Dirt: Poaching Google Maps

Cutting a desire path across Web2.

Dirt is a daily email about entertainment.

Alek Tarkowski on building a layer of meaning on top of Google Maps.

Last year, on a walk into the forest near our summer cottage, we found a rock and a hill. We took the rock back, to add it to the rim of our fire pit. Rocks are not that easy to come by in Masovian Voivodeship, Poland, so each is a pleasant surprise. The hill was a surprise as well, as the area is flat. As an added bonus, we found overgrown trenches from World War II. (A major tank battle took place nearby in 1944.)

Micro-trips have been a trending idea in Poland, especially during the pandemic. With a micro-trip, you can feel a sense of adventure without flying to Greece or Thailand. It’s enough to take a bike to the town nearby, and adjust your mental bearings. If you keep your eyes open enough, mundane things become tourist destinations.

Spur of the moment, I added the location to Google Maps, marking it as “a hill with some trenches.” I gave it five stars, and an opinion: “a nice place to go for a walk.” I’ve been exploring the vicinity of our cottage for years, in the search for these mundane, offbeat spots. A wooden bridge in the middle of the fields and the willow with a chicken of the woods growing on it. The backroad chapel with a folk sculpture or the bend in the river that is hard to reach. It’s a private map that I’ve been populating over the years. 

Google Maps are partially to blame. I have been receiving invitations to become a “local guide.” It’s a gamification scheme, through which the company crowdsources valuable data: actual photos of restaurant dishes or hotel rooms, associated reviews and opinions. Google rewards “guides” through a silly system of points and levels: I’m level 4, with 266 points.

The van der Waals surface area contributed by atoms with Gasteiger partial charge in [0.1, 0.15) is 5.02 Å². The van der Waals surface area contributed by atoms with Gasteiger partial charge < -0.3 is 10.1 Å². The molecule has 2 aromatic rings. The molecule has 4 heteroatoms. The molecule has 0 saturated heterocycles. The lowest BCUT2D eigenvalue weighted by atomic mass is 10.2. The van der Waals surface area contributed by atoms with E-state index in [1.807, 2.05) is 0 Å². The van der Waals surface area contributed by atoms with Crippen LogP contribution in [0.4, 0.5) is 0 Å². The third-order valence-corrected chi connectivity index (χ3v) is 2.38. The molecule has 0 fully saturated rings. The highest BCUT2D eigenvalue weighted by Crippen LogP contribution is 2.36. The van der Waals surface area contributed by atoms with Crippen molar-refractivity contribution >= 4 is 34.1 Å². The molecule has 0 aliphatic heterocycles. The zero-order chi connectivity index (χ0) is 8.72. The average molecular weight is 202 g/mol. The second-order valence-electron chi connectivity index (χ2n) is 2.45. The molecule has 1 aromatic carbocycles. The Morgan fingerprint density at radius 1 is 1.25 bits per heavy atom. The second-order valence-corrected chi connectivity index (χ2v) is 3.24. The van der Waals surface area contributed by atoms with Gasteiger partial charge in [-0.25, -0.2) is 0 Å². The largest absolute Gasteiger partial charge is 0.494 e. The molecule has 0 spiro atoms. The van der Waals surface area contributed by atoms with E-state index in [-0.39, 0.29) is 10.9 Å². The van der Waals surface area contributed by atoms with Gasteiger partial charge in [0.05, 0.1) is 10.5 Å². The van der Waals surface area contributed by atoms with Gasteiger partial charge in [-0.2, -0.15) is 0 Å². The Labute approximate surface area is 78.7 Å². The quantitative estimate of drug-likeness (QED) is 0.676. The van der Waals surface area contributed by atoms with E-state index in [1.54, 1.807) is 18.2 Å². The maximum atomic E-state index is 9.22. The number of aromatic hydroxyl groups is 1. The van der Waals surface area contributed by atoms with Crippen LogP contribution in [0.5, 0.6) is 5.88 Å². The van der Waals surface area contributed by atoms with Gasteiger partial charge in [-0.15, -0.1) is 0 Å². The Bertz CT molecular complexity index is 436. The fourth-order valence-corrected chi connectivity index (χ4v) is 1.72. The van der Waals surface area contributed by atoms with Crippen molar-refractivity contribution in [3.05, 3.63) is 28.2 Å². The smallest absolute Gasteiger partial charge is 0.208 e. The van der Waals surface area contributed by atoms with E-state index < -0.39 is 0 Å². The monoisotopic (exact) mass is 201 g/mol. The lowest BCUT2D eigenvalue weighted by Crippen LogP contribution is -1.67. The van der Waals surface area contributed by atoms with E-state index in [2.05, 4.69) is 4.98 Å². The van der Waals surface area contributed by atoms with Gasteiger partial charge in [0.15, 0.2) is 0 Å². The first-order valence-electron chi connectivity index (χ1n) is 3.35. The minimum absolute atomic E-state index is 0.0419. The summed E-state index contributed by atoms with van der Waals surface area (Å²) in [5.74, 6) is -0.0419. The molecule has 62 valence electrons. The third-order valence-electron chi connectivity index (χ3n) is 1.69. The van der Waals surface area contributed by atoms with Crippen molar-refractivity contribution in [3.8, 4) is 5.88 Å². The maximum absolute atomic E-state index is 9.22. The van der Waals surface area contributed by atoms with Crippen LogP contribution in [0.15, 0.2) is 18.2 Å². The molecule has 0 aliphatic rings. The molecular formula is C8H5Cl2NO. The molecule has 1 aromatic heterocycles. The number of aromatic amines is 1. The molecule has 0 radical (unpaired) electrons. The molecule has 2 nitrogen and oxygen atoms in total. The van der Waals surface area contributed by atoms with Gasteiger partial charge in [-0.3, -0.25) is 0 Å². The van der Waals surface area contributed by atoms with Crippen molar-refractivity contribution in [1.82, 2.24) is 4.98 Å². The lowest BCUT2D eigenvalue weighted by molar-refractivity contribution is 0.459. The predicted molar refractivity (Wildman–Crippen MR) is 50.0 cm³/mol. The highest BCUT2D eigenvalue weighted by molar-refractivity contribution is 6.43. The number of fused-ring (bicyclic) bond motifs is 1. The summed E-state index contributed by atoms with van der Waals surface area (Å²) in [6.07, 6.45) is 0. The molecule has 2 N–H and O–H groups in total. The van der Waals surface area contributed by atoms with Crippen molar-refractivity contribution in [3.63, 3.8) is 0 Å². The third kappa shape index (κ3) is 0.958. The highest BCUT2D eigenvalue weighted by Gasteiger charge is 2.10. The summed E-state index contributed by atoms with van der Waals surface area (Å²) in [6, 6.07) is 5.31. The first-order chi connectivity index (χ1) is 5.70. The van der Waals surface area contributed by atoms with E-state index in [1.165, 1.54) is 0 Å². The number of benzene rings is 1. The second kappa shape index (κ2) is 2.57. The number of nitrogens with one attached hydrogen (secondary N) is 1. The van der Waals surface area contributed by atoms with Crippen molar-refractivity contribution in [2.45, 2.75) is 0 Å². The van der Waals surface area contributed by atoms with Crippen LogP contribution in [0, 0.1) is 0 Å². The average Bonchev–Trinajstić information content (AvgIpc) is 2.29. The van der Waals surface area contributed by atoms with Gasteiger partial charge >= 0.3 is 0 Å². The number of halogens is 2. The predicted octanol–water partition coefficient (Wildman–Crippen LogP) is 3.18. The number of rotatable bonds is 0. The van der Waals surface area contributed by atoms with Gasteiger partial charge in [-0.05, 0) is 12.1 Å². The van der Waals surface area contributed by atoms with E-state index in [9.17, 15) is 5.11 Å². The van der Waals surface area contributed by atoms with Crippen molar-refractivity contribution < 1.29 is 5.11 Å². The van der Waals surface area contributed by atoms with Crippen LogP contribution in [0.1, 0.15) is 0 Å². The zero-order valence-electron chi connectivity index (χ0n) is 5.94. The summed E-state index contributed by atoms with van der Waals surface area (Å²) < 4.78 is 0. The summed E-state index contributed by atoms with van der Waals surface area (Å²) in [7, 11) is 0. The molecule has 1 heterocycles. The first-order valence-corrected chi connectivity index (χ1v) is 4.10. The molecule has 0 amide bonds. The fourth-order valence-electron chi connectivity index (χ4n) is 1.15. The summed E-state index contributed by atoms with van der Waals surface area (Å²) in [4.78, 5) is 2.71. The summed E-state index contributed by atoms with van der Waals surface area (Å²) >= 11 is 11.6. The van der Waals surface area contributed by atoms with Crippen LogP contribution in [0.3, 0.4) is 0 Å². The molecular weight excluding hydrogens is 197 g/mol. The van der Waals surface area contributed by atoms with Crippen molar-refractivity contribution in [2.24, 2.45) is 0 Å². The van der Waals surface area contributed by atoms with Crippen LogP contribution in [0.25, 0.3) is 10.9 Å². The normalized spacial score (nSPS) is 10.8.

There are no other rewards, no secret map functions unlocked at level 3, or a cheap, plastic compass shipped to you at level 5. I guess that Google’s growth and nudge teams have this all figured out. In the end, the silly system encouraged me to add a place to the map (+15 points!) and a short comment (+10 more). 

The local guides program is the classic Web2 mechanism, through which companies extract value from user-generated input. Google provides the canvas, and the myriad users bring distributed intelligence. Nothing new here–unless you look more carefully. 

My quirky tourist attraction and the associated photograph are not unique. Millions of people are building a new layer to Google Maps by adding their personal takes on the world. This layer is extremely personal. And also quirky, opinionated, exhibitionist and amateurish, in the best sense of the word.

In 1980, Michel de Certeau wrote in The Practice of Everyday Life that our everyday cultural life is one of poaching on the territories controlled by cultural industries. This was an optimistic response to earlier, bleak visions of mass culture. De Certeau argued that we are cultural guerrillas who can retake corporate culture. We do that by being nimble and creative. Poachers occupy cultural places and turn them into their own spaces, in which they can dwell at least for a moment.